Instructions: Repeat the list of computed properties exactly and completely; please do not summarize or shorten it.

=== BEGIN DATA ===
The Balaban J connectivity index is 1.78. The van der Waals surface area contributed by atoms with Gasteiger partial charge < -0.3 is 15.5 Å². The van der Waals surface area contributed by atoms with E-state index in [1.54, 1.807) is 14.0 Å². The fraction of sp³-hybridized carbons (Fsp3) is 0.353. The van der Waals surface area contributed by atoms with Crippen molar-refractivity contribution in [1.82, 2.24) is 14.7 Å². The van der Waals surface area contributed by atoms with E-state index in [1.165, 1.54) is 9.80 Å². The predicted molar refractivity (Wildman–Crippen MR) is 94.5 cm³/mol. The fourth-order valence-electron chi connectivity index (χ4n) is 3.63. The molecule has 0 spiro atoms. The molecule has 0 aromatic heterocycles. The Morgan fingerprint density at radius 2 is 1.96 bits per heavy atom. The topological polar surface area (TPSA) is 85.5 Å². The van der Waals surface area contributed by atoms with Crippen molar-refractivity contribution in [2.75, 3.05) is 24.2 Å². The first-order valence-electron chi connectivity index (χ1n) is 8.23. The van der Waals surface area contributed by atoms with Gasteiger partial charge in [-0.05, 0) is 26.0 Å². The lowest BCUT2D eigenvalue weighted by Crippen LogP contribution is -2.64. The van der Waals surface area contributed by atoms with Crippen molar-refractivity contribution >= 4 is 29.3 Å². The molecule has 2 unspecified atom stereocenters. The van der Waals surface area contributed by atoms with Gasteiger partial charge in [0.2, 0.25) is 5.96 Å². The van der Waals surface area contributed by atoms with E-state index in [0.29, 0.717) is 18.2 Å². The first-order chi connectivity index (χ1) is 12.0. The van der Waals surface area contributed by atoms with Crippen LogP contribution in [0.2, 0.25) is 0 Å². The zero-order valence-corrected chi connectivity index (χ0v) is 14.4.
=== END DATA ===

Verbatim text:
The Balaban J connectivity index is 1.78. The van der Waals surface area contributed by atoms with Gasteiger partial charge < -0.3 is 15.5 Å². The van der Waals surface area contributed by atoms with E-state index in [1.54, 1.807) is 14.0 Å². The fraction of sp³-hybridized carbons (Fsp3) is 0.353. The van der Waals surface area contributed by atoms with Crippen molar-refractivity contribution in [1.82, 2.24) is 14.7 Å². The van der Waals surface area contributed by atoms with E-state index in [1.165, 1.54) is 9.80 Å². The predicted molar refractivity (Wildman–Crippen MR) is 94.5 cm³/mol. The fourth-order valence-electron chi connectivity index (χ4n) is 3.63. The molecule has 0 spiro atoms. The molecule has 0 aromatic heterocycles. The Morgan fingerprint density at radius 2 is 1.96 bits per heavy atom. The topological polar surface area (TPSA) is 85.5 Å². The van der Waals surface area contributed by atoms with Crippen molar-refractivity contribution in [2.75, 3.05) is 24.2 Å². The first-order valence-electron chi connectivity index (χ1n) is 8.23. The van der Waals surface area contributed by atoms with Gasteiger partial charge in [-0.05, 0) is 26.0 Å². The lowest BCUT2D eigenvalue weighted by Crippen LogP contribution is -2.64. The van der Waals surface area contributed by atoms with Crippen molar-refractivity contribution >= 4 is 29.3 Å². The molecule has 2 unspecified atom stereocenters. The van der Waals surface area contributed by atoms with Gasteiger partial charge in [0.2, 0.25) is 5.96 Å². The van der Waals surface area contributed by atoms with E-state index in [0.29, 0.717) is 18.2 Å². The first-order chi connectivity index (χ1) is 12.0. The van der Waals surface area contributed by atoms with Crippen LogP contribution in [0.2, 0.25) is 0 Å². The zero-order valence-corrected chi connectivity index (χ0v) is 14.4.